It was an interesting few days on the south face of Aconcagua. My buddy and I arrived on January 9th at the base of the wall hoping to start climbing the Argentine Route the following day. Though there was some fresh snow, it was light and we heard that it had just ended a two-week dry spell so the conditions seemed to be promising. We were hoping that the light new snow would become some good ice on the lower sections of the route so we could climb over the notoriously flaky rock with ice tools rather then our fingers. We waited for a couple days for the mountain to unshroud from the clouds and let the sun set the ice.
We started the climb on the 11th and quickly gained elevation to the steep traverse section on the right side of the wall. At first, as we had expected, the new snow had turned to ice and provided a nice alternative to scrambling on bad rock. Later, however, that expectation soon fell apart when we encountered the higher sections of the route where the rock was covered by only two inches of powder and no ice. The warmer temperatures of the previous couple days failed to reach the elevation of these more technical sections, so the ice that we had hoped for wasn't there. These conditions created a less then ideal climbing situation. We could neither effectively climb with our ice tools nor our hands. Using the tools and crampons the rock flaked and peeled under our weight. The alternative was to rock climb, but imagine trying to climb on two inches of snow with your bare hands at 17,000 ft.
We decided to climb with our ice gear and continued to make progress up the wall. It was both a mental and physical battle. At one point my partner almost blew it on an extremely exposed section above a sprawling 600 ft. cliff. I had successfully made the traverse but when I looked back at my partner he was struggling to stick to the rock with his points. Stepping, sliding and the rock flaking I thought he was going over the edge of the cliff. Fortunately, he was able find some stability at which point I got the rope ready to belay him over. The problem, however, was how the hell I was going to belay him over when I couldn´t place any protection in the blank and crumbling rock. I resorted to hacking an artificial crack into the wall with my ice tool so I could place a cam. After five minutes and a dull ice tool, I was able to get a placement. I flaked the rope and tied a partial figure-eight for my partner who was patiently waiting for either death or a belay. Fortunately, he got the rope and quickly tied in and began slipping and sliding up to the where I was. After a short rest we continued climbing getting higher on the wall while the sun was sinking behind the peaks. The climb continued to be a physical struggle as we encountered waist-deep snow sloping at 65 degrees. By this point, we were angry and exhausted and our language became as colorful as the sunset. By dusk, we had made it to the final ice wall that would lead us over the shoulder to our first bivy. We ended up doing four pitches of ice in the dark, the last two of which were done with one headlamp because I dropped mine, nailing my belayer in the face. We made it to our first bivy at midnight.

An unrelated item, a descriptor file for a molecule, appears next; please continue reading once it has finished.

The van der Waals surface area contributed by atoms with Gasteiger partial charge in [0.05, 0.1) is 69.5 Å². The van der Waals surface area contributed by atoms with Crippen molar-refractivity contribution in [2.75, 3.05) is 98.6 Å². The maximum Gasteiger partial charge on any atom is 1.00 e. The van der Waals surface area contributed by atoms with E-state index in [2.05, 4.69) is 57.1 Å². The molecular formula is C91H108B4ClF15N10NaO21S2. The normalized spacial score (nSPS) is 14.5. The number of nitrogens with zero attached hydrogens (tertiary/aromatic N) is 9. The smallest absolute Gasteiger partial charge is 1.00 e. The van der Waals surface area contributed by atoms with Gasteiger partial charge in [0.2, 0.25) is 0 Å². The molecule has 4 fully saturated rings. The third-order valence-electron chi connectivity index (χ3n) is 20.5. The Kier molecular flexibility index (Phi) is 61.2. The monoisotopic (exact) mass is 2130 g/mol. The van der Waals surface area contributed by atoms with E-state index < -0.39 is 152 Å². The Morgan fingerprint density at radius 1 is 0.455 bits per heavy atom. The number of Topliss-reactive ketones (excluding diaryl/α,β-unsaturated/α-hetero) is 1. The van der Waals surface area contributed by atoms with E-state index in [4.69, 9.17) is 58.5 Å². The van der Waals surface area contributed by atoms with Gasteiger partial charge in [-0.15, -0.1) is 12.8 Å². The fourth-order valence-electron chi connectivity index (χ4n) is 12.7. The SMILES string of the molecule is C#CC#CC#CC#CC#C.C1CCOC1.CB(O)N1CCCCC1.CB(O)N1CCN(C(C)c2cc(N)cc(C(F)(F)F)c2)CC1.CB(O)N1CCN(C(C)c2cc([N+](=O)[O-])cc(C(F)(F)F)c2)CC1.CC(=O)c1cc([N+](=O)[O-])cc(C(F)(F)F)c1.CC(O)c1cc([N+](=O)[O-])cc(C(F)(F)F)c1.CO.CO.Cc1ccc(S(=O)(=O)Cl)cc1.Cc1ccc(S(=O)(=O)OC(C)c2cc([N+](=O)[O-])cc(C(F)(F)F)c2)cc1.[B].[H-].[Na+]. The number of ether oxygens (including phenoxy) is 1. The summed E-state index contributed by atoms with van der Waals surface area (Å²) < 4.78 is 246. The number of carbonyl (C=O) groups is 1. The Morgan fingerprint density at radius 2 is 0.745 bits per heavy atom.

The following day we decided to rest and re-evaluate what the hell we were doing. All through the night the sound of ice falls thundered, shaking our motivation for this climb. Though the glaciers were moving and dropping their ice, we saw no snow avalanches over the past few days, not even on the upper reaches of the face. The thing that concerned us most was the fact the ice fall was inconsistent and falling at untypical hours, sometimes before dawn when the sun hadn't even begun to weaken the ice.
After a day of rest we began our approach to the ice fall. However, after four hours of swimming through waist-deep snow, the ice chunks continued to fall down our intended route ahead. By the time we got near the base of the hanging glacier another major ice fall occurred. We stopped. Sitting there, we collected our thoughts in the bottomless powder and 60 mph winds. We decided to turn around. Two days later we were sipping wine in Mendoza..